Bushfires have destroyed houses and melted glass bottles flat against the ground, but miraculously some animals have survived.
While a Greenpeace New Zealand social media post from late last week suggesting wombats had shepherded other animals into their burrows has since been revoked, the idea that wombats saved other animals may not be entirely untrue.
Documentarian Peter Hylands ventured deep into Cobargo Wildlife Sanctuary to record the devastation and help the survivors.
The forests have been stripped of leaves and the ground is a bed of ash.
“You can see birds which were in flight and they’ve died and fallen to the ground trying to escape the fire,” Mr Hylands told Yahoo News Australia.
“And that’s a terrible, terrible thing and yet... you’ve got animals that are completely unscathed and those must be the animals that have been under the ground, it’s the only explanation when the fire zones are so extensive.”
Amid the devastation, one thing stood out.
With the undergrowth stripped bare, the complex network of wombat burrows could be seen in their entirety.
“There are quite a few wombats in that region, and there’s quite an extensive network of burrows,” Mr Hylands said.
“What was particularly amazing is it’s clearly not only wombats who are using those burrows in the firestorm.”
Wombat burrows: ‘Ecosystems in their own right’
Brigitte Stevens, from Wombat Awarenesses Organisation, told Yahoo News Australia wombats were well known for sharing their homes with other species.
She specialises in the southern hairy-nosed wombat and has documented a burrow complex with 89 entrances.
The system was spread across a 900-acre block, providing shelter to a variety of species.
“Because they live in dry and arid regions, many of the other animals rely on their burrows for survival,” she said.
“They’re incredibly important species and their burrow systems are ecosystems in their own right.
“Inside they are full of insects, reptiles, there are birds that live in their burrows, echidnas and we also see sheep and kangaroos take shelter within the entrance.
‘Physically we can’t do any more’
Donna Stepan, from Sleepy Burrows Wombat Sanctuary, has been venturing through the fire zone around Tallaganda, 50km southeast of Canberra.
While the wombat survival rate is higher than other animals, there have been many deaths.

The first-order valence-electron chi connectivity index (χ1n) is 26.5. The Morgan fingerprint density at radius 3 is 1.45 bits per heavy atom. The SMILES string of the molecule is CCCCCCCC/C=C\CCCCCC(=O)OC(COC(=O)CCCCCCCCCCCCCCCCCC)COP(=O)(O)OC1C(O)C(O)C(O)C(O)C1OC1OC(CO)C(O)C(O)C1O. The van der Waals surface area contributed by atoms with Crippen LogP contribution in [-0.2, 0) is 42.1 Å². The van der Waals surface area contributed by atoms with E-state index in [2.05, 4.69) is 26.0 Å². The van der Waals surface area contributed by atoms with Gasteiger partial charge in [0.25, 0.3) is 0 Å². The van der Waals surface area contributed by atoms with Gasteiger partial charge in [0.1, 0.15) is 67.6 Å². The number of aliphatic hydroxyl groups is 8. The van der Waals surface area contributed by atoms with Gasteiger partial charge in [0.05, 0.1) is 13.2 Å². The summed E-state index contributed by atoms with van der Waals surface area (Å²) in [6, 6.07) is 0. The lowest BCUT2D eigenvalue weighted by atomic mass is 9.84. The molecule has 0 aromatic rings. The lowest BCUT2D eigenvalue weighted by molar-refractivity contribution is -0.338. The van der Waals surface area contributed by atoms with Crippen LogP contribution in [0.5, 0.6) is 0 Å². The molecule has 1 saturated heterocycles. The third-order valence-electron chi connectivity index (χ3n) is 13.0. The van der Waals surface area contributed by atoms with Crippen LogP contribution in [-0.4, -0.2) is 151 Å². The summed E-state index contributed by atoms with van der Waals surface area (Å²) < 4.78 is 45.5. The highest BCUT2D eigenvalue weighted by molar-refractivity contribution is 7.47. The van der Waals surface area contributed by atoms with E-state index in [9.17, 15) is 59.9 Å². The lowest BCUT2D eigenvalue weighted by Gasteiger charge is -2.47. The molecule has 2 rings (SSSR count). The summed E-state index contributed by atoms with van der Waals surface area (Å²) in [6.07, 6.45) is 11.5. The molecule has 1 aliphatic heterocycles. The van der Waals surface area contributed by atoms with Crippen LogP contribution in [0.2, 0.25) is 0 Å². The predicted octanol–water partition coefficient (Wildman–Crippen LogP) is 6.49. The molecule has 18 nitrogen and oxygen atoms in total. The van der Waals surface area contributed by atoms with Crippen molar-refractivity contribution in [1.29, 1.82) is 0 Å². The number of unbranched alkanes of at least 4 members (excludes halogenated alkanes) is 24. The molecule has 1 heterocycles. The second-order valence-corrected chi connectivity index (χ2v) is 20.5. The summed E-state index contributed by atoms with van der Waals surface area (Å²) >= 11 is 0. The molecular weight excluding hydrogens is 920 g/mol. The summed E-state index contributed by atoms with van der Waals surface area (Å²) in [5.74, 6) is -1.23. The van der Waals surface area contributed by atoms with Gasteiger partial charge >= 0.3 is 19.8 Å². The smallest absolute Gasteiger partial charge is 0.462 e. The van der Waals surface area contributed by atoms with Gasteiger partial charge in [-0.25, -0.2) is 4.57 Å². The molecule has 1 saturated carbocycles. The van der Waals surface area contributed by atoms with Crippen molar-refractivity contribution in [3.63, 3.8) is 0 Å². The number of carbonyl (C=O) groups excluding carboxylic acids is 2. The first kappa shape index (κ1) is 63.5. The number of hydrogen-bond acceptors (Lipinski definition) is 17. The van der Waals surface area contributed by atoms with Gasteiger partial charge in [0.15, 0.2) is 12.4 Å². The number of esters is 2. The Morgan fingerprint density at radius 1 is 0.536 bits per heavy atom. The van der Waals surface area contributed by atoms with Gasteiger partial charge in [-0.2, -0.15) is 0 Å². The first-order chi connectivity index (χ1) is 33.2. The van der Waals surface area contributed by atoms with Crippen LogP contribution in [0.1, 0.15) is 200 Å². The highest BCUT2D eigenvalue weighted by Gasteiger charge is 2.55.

Joeys have been left orphaned in their burrows.
“The last eight weeks have been a blur,” Ms Stepan said as she took a short break from tending to a house full of wombats.
“The sanctuary is at capacity. We are actually unable to bring many of the wombats that do need assistance into the sanctuary. “
“We’re running between 75 and 80 at any one time – physically we can’t do any more.”
Ms Stepan and her team are fitting the wild wombats with GPS devices so they can be tracked, fed and watered.
With natural food sources destroyed by the fires, human intervention is essential to their survival.
“Every time we go into the forest we are seeing more and more animals,” she said.
“It’s amazing how tolerant completely wombats are of our presence because they’re smart enough to know that we’re simply bringing food and water and then going.
“When we arrive they go into their burrows but they don’t go all the way in, they’re just waiting for us to leave and then they come out to eat and drink.
“It’s heartwarming to see.”
Governments continue to issue permits to kill wildlife
Having experienced the devastation first hand, Peter Hylands is now preparing to head back to Melbourne, to petition governments to stop issuing permits to kill native animals.
While the Victorian government announced a suspension of commercial kangaroo culling, thousands of birds and animals were killed via Authority to Kill Wildlife permits last year in that state and Mr Hylands wants them reconsidered.
The NSW government told Yahoo News Australia last week that while commercial kangaroo culling would continue, it would continue to monitor population numbers.
Mr Hylands said he is seeing signs of hope as the landscape begins its slow road to recovery, but he believes that wildlife will need unprecedented human help if it is to thrive again.
“One of the things we noticed within a few days of working through that region is we’re starting to see grass coming back so there’s a green tinge across the land,” he said.
“The loss of biodiversity is so huge that it seems totally absurd that governments continue to issue large numbers of permits to kill wildlife.”
Mr Hylands hopes that with the world watching, governments across the country will act quickly to ensure Australia’s diverse species survive into the future.
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Greenpeace New Zealand has been contacted for comment.
The author, Michael Dahlstrom, is a registered wildlife carer in NSW.
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